Let’s take an example from our real-world list: Future proof our technology infrastructure

I assessed this as having 4 defects:

  1. “Future proof” is ambiguous – proof against technology change? market conditions? cyber-warfare?
  2. “Technology infrastructure” is ambiguous – hardware? software? desktops? servers? all of it? some of it? even the legacy stuff?
  3. It’s not testable
  4. I think the whole statement is a solution to something (e.g. to allow our business to expand)

You may have found different defects or disagree with mine; it’s not too important to be “right” about the defects, what matters is to get an approximate measure and do something about it if there are too many. Four defects in five words is far, far too many.

Here’s another example: Continue to improve system resilience

  1. “improve” is ambiguous – by 1%? by 50%?
  2. “system” is ambiguous – which system? all of them? even ones that aren’t particularly important or are already super-resilient?
  3. “resilience” is ambiguous – resilient to what?
  4. It’s not testable

Arguably “Continue to” is simply not necessary, so this is potentially four defects in three words!

There’s an additional subtle defect in both these examples: they are both ambiguous about when then objective must be met. You might assume for yearly objectives that it’s 31st December. But if the organisation assesses people’s performance in October then you may want to set targets for end of September.

What do good objectives look like?

Getting to good objectives can take a lot of discussion and clarification, which is a highly valuable activity when the result is a management team that are completely aligned on unambiguous, testable objectives that can be understood by the rest of the company.

Let’s assume that “Continue to improve system resilience” was actually about availability of the systems. A better objective might be:

Availability of critical systems
Goal: 99.9% by 30th September 2015
Current average: 85%

with some extra information to avoid ambiguity, such as:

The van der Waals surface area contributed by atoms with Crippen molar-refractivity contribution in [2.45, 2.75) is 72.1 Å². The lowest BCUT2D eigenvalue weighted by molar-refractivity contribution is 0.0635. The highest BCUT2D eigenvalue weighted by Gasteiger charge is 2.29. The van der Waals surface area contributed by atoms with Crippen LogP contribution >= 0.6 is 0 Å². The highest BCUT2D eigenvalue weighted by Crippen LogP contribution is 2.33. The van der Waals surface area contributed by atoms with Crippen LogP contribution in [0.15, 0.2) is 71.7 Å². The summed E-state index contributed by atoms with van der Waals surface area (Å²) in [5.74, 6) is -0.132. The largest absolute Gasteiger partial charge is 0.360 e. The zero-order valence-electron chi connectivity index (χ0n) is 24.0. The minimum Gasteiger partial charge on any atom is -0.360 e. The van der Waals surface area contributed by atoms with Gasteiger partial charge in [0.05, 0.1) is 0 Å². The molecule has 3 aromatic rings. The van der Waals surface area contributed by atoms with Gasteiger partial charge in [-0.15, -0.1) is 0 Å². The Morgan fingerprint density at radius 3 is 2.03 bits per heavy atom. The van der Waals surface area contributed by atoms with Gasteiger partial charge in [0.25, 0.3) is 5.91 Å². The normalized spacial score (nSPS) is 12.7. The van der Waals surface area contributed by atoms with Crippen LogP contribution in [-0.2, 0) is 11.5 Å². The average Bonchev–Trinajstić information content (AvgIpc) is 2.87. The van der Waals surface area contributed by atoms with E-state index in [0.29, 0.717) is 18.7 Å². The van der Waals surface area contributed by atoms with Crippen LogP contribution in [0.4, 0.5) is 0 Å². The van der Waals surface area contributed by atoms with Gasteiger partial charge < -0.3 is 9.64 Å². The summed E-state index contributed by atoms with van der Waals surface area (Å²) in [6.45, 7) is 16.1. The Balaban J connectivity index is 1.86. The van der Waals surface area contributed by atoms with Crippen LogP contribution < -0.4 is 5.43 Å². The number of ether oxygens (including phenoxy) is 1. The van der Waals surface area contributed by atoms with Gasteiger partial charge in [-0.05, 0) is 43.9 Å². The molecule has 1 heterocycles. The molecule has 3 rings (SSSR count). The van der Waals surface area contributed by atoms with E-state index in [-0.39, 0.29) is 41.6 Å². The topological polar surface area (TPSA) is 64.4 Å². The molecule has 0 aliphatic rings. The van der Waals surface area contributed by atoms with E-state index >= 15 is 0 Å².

• a link to the list of “critical systems”
  • a definition of “availability”, if it’s not widely understood, such as “the time that a user can use system functionality, as a percentage of the time a user would expect to be able to use that functionality”

This is just a better objective. You might disagree with the definition of availability: what if the user can use the functionality but it’s extremely slow? And what does “the user would expect” actually mean?

Answering those questions could lead to important understanding and clarification that means hitting the target will make the difference to the business that you want it to.

Getting to good objectives is a process of improving and re-inspecting; and the most important part is having the conversations that clarify and create a common understanding.

What happens when you have good objectives?

Imagine being a member of IT staff receiving objectives for the year and reading “Continue to improve system resilience“. Would you know what to do? Perhaps you’d use your personal understanding of resilience and maybe you’d make some kind of business-useful improvement to the system. You’d spend the year having arguments with your team-mates and management as they did different things based on their different understandings.

Imagine being a member of IT staff reading “99.9% availability of critical systems”. You can check if your system is on the critical list. You can check your own system’s availability. If it falls short, you can join with your colleagues to design and plan a way to get to 99.9%. You’re all aligned as a team and you’re all aligned to what the organisation wants. And, when you achieve it, you know it’s done and can celebrate and be rewarded appropriately.


I’ve seen again and again the waste and confusion caused by unclear objectives. And I’ve equally seen the intense focus, motivation and creativity that can occur when people share clear objectives.

I hope this article has shown you why some objectives are so difficult to understand or act on, and has given you the basic tools to start on improving your own objectives.

If your objectives have lots of solutions, you’ll find the article Uncovering Business Value useful for getting to the objectives.

What Next?


Image courtesy of Stuart Miles at